'/>"/>
Copyright©2009 ScoutNews,LLC.
All rights reserved  

Related medicine news :

1. Study Shows Simple Measures May Help Prevent Sudden Death Event in Young Athletes
2. Young Women Learn to Strike a Balance Between Breast Cancer and Careers
3. Steroids ineffective in young children with wheeze
4. Head Injury While Young Ups Epilepsy Risk
5. Young smokers increase risk for multiple sclerosis
6. UPDATE: P&M Corporate Finance Announces Partnership with Robin Young to Present the Fifth Annual Spine Technology Summit
7. Young People Want Happily Ever After, but Lack Skills to Make Marriage Work
8. Obesity, Lack of Insurance Take Toll on Young Americans
9. P&M Corporate Finance Announces Acquisition of Spine Technology Summit, Partners with Robin Young to Present 2009 Conference in Canary Wharf London
10. Silent Strokes More Common in Younger People Than Thought
11. ER Less Likely to Diagnose Stroke in Younger Folks
Post Your Comments:
*Name:
*Comment:
*Email:
Related Image:
Work May Not Be Best for Young Kids
(Date:5/26/2017)... ... , ... Amir Qureshi, MD is the first physician in Arkansas to implant ... The Nuvectra™ Algovita SCS System has been FDA approved as a treatment option for ... to introduce the most powerful SCS system and the only stretchable lead on the ...
(Date:5/26/2017)... ... May 26, 2017 , ... A new analysis of community health data ... are located in the Midwest. With the average cost of healthcare rising and the ... with both the quality and affordability of where they live. An annual 2017 report ...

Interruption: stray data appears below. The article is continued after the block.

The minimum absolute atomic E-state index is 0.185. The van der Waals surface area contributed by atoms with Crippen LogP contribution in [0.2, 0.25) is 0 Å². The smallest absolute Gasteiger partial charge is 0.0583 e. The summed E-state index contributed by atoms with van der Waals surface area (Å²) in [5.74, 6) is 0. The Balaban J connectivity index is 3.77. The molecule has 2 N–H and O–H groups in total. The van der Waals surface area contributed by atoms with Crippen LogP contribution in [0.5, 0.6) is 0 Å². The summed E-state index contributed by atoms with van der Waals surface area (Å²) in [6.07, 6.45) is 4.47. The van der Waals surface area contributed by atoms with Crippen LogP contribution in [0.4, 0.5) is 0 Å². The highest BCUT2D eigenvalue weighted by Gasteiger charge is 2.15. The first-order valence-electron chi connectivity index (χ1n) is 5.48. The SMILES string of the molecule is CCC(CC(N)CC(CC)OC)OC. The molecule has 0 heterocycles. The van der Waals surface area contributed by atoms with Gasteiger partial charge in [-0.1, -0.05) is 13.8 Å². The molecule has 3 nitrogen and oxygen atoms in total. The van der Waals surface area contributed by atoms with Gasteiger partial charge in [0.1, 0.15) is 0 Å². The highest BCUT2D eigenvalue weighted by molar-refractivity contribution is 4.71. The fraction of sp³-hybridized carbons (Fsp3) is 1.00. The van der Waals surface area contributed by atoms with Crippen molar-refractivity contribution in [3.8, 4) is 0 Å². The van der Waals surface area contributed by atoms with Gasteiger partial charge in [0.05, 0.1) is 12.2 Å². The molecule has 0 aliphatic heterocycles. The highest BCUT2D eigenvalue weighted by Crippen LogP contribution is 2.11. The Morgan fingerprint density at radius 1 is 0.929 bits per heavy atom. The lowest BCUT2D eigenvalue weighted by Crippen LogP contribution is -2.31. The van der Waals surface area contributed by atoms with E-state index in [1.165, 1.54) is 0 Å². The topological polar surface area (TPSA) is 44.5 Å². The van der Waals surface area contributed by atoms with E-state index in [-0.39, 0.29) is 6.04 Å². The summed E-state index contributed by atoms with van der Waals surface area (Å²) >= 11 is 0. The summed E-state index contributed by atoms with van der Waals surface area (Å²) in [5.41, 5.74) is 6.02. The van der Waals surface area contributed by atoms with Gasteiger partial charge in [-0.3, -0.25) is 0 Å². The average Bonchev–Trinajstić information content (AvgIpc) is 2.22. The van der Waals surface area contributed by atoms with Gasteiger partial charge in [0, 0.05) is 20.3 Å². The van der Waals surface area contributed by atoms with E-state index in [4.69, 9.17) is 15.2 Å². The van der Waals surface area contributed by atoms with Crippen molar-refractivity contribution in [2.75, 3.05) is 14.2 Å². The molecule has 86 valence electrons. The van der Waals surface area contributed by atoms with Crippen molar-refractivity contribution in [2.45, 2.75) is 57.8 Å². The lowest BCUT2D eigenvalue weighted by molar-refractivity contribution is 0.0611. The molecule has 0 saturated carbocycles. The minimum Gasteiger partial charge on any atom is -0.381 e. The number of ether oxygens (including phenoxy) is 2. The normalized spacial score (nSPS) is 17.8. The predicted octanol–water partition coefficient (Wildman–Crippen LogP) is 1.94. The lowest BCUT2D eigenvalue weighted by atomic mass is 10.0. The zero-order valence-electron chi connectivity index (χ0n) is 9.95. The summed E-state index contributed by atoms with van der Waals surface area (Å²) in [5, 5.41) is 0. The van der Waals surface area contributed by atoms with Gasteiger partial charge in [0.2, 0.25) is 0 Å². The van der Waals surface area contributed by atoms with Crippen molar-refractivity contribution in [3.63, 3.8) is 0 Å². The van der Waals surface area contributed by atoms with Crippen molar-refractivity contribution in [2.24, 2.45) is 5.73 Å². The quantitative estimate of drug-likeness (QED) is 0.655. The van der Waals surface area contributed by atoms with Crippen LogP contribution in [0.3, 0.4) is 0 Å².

(Date:5/26/2017)... ... May 26, 2017 , ... via seating is proud to ... task chair specifically designed for clinical areas. Genie Copper Mesh is a crossover ... Cupron® to provide customers with a game changing chair that is affordably priced,” ...
(Date:5/26/2017)... ... ... After raising nearly $30,000 on Kickstarter , about three-times its original campaign ... crowdfunding price on Indiegogo . , “Along with creating an anti-stress gadget to ... fidget toy to the market that was made of superior quality and wouldn’t break ...
(Date:5/26/2017)... (PRWEB) , ... May 26, 2017 , ... Silver Birch ... community, which is located on more than four acres of land at 5620 Sohl ... , The 103,000 square-foot building includes 125 studio and one-bedroom apartments. Each of ...
Breaking Medicine News(10 mins):
(Date:5/6/2017)... , May 5, 2017   Provista , a proven ... than 200,000 customers, today announced Jim Cunniff as ... of executive and business experience to Provista, including most recently ... in California . He assumed his new ... is a great fit for Provista," says Jody Hatcher ...
(Date:5/4/2017)... Tenn. , May 4, 2017  A ... Infection Control, Ultraviolet-C light as a ... Tru-D SmartUVC,s ability to reduce bioburden on anesthesia ... bioburden reduction on high-touch, complex medical equipment surfaces ... surgical infections. "This study further validates ...
(Date:5/4/2017)... May 4, 2017  A new tight-tolerance microextrusion ... other highly-engineered materials, is being launched by Natvar, ... been developed in recent years to service a ... surgical applications. More expensive materials such as glass ... tubing due to their ability to consistently hold ...
Breaking Medicine Technology: